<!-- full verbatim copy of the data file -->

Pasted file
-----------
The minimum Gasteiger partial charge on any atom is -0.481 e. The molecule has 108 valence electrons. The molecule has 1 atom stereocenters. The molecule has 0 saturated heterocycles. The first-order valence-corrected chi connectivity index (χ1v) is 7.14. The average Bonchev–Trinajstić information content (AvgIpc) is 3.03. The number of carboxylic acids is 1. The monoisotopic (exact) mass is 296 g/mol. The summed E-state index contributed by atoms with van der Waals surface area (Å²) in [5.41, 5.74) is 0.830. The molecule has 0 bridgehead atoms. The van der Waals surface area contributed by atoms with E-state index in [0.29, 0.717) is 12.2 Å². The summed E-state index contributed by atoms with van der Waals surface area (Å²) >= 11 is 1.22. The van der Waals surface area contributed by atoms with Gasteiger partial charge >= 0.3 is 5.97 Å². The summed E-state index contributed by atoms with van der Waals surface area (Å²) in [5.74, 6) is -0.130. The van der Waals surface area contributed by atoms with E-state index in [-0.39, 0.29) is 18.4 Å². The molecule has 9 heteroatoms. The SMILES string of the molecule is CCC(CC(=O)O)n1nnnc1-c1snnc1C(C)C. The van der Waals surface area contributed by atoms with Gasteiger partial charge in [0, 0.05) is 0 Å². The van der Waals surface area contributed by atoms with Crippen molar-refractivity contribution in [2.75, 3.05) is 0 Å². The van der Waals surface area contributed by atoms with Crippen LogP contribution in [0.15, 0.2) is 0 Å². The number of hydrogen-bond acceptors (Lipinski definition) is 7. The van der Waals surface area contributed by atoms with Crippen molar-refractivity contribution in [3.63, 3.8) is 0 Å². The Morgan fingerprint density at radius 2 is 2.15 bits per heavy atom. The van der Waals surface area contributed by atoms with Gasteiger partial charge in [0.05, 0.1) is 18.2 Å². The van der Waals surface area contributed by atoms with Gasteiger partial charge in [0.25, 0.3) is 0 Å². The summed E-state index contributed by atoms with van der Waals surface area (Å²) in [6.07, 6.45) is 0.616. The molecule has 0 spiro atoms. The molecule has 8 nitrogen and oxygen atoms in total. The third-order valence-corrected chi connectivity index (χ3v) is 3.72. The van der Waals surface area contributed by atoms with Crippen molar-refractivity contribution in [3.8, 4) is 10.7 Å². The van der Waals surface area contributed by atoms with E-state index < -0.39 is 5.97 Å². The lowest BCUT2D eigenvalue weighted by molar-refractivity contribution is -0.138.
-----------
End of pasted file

The minimum Gasteiger partial charge on any atom is -0.481 e. The molecule has 108 valence electrons. The molecule has 1 atom stereocenters. The molecule has 0 saturated heterocycles. The first-order valence-corrected chi connectivity index (χ1v) is 7.14. The average Bonchev–Trinajstić information content (AvgIpc) is 3.03. The number of carboxylic acids is 1. The monoisotopic (exact) mass is 296 g/mol. The summed E-state index contributed by atoms with van der Waals surface area (Å²) in [5.41, 5.74) is 0.830. The molecule has 0 bridgehead atoms. The van der Waals surface area contributed by atoms with E-state index in [0.29, 0.717) is 12.2 Å². The summed E-state index contributed by atoms with van der Waals surface area (Å²) >= 11 is 1.22. The van der Waals surface area contributed by atoms with Gasteiger partial charge >= 0.3 is 5.97 Å². The summed E-state index contributed by atoms with van der Waals surface area (Å²) in [5.74, 6) is -0.130. The van der Waals surface area contributed by atoms with E-state index in [-0.39, 0.29) is 18.4 Å². The molecule has 9 heteroatoms. The SMILES string of the molecule is CCC(CC(=O)O)n1nnnc1-c1snnc1C(C)C. The van der Waals surface area contributed by atoms with Gasteiger partial charge in [0, 0.05) is 0 Å². The van der Waals surface area contributed by atoms with Crippen molar-refractivity contribution in [2.75, 3.05) is 0 Å². The van der Waals surface area contributed by atoms with Crippen LogP contribution in [0.15, 0.2) is 0 Å². The number of hydrogen-bond acceptors (Lipinski definition) is 7. The van der Waals surface area contributed by atoms with Crippen molar-refractivity contribution in [3.63, 3.8) is 0 Å². The Morgan fingerprint density at radius 2 is 2.15 bits per heavy atom. The van der Waals surface area contributed by atoms with Gasteiger partial charge in [0.05, 0.1) is 18.2 Å². The van der Waals surface area contributed by atoms with Gasteiger partial charge in [0.25, 0.3) is 0 Å². The summed E-state index contributed by atoms with van der Waals surface area (Å²) in [6.07, 6.45) is 0.616. The molecule has 0 spiro atoms. The molecule has 8 nitrogen and oxygen atoms in total. The third-order valence-corrected chi connectivity index (χ3v) is 3.72. The van der Waals surface area contributed by atoms with Crippen molar-refractivity contribution in [3.8, 4) is 10.7 Å². The van der Waals surface area contributed by atoms with E-state index < -0.39 is 5.97 Å². The lowest BCUT2D eigenvalue weighted by molar-refractivity contribution is -0.138.